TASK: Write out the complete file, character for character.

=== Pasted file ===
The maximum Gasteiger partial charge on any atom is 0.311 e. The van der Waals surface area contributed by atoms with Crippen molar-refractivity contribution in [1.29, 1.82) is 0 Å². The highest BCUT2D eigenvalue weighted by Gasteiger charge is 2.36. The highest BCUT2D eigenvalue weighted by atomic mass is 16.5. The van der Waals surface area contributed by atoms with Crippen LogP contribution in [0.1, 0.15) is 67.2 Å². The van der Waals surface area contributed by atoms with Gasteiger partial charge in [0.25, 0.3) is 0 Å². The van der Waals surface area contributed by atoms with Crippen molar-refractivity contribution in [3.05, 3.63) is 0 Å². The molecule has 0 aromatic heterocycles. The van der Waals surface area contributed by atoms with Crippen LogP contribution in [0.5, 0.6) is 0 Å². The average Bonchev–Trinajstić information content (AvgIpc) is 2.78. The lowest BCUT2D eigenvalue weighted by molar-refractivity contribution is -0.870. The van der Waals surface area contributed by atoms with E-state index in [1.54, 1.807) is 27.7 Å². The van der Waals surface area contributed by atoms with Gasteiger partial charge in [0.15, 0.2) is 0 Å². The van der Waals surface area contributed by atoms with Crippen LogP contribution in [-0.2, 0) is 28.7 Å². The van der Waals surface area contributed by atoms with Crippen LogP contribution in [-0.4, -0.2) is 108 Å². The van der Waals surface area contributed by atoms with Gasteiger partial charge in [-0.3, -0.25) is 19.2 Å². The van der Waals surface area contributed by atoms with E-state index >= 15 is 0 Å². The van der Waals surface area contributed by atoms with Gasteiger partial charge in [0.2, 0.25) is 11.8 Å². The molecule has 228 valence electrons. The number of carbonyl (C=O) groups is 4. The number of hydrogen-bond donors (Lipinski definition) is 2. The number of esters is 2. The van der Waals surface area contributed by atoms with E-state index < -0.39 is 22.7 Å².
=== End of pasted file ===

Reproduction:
The maximum Gasteiger partial charge on any atom is 0.311 e. The van der Waals surface area contributed by atoms with Crippen molar-refractivity contribution in [1.29, 1.82) is 0 Å². The highest BCUT2D eigenvalue weighted by Gasteiger charge is 2.36. The highest BCUT2D eigenvalue weighted by atomic mass is 16.5. The van der Waals surface area contributed by atoms with Crippen LogP contribution in [0.1, 0.15) is 67.2 Å². The van der Waals surface area contributed by atoms with Gasteiger partial charge in [0.25, 0.3) is 0 Å². The van der Waals surface area contributed by atoms with Crippen molar-refractivity contribution in [3.05, 3.63) is 0 Å². The molecule has 0 aromatic heterocycles. The van der Waals surface area contributed by atoms with Crippen LogP contribution in [0.5, 0.6) is 0 Å². The average Bonchev–Trinajstić information content (AvgIpc) is 2.78. The lowest BCUT2D eigenvalue weighted by molar-refractivity contribution is -0.870. The van der Waals surface area contributed by atoms with E-state index in [1.54, 1.807) is 27.7 Å². The van der Waals surface area contributed by atoms with Gasteiger partial charge in [0.15, 0.2) is 0 Å². The van der Waals surface area contributed by atoms with Crippen LogP contribution in [-0.2, 0) is 28.7 Å². The van der Waals surface area contributed by atoms with Crippen LogP contribution in [-0.4, -0.2) is 108 Å². The van der Waals surface area contributed by atoms with Gasteiger partial charge in [-0.3, -0.25) is 19.2 Å². The van der Waals surface area contributed by atoms with E-state index >= 15 is 0 Å². The van der Waals surface area contributed by atoms with Gasteiger partial charge in [0.2, 0.25) is 11.8 Å². The molecule has 228 valence electrons. The number of carbonyl (C=O) groups is 4. The number of hydrogen-bond donors (Lipinski definition) is 2. The number of esters is 2. The van der Waals surface area contributed by atoms with E-state index < -0.39 is 22.7 Å².